With the color comparisons as a guide, the Uchek app analyzes the results, and comes back in seconds with a breakdown of the levels of glucose, bilirubin, proteins, specific gravity, ketones, leukocytes, nitrites, urobilinogen and hematuria present in the urine. The parameters the app measures will be useful for people managing diabetes, and kidney, bladder and liver problems.
The app presents results in everyday language, with descriptors like “trace” or “large.” If you don’t know that the presence of leukocytes could indicate a urinary tract infection, you simply tap on the leukocytes tab for more information. “The idea is to get people closer to their own information,” Ingawale says. “I want people to better understand what is going on with their bodies.”
While it’s being tested in a Mumbai hospital, the app is moving through the Apple approval process. Ingawale is optimistic it will be made available to iOS users soon. An Android version is also in the works, though the wide array of camera hardware on Android devices will slow development.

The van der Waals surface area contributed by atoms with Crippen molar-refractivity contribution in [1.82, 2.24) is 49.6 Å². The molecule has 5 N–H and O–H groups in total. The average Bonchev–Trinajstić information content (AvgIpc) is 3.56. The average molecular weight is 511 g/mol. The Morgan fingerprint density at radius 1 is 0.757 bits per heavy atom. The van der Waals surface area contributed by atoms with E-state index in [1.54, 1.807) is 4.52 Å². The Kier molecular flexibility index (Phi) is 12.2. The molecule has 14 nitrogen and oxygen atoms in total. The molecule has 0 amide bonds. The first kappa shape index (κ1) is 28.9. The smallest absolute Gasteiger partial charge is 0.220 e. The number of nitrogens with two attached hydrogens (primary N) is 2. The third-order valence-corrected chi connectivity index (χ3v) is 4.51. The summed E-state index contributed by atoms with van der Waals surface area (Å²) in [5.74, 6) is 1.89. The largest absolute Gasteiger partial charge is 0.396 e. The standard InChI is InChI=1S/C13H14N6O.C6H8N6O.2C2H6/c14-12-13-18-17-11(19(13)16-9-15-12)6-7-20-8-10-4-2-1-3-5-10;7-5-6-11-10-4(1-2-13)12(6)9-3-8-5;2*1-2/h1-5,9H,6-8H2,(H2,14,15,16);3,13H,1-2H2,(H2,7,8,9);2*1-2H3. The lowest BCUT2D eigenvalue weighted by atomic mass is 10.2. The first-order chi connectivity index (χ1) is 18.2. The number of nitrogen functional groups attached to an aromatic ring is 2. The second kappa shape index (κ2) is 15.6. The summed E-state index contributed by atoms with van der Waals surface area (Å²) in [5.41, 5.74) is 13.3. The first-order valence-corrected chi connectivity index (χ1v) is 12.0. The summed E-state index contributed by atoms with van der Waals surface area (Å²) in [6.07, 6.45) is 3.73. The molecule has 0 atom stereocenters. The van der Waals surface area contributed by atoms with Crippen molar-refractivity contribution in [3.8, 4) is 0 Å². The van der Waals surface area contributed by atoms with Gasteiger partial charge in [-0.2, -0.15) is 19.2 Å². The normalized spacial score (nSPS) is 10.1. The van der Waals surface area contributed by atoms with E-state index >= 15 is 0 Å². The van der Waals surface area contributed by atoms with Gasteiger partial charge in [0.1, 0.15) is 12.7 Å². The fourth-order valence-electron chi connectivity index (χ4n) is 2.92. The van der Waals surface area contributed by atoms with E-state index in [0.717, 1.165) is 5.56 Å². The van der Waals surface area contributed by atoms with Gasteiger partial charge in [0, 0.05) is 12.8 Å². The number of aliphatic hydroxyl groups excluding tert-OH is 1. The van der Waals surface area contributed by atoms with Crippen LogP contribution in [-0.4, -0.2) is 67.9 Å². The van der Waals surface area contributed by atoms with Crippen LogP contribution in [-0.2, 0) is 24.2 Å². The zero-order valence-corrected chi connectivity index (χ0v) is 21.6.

After testing the app with 1,200 samples it did a better job than humans simply reading the color-coded strips. More sophisticated machines may do a better job, but they also cost $1,000 to $10,000 and only read a specific type of test strip. “The medical device industry operates on proprietary, closed hardware and a recurring revenue business model,” Ingawale told the TED 2013 audience. “I am trying to democratize healthcare.”
For $20, you can get a packet of strips and the color-coded map to conduct your own tests on the 99-cent app. Ingawale stresses the app isn't meant to take the place of a doctor's diagnosis, but make users more aware of health issues.
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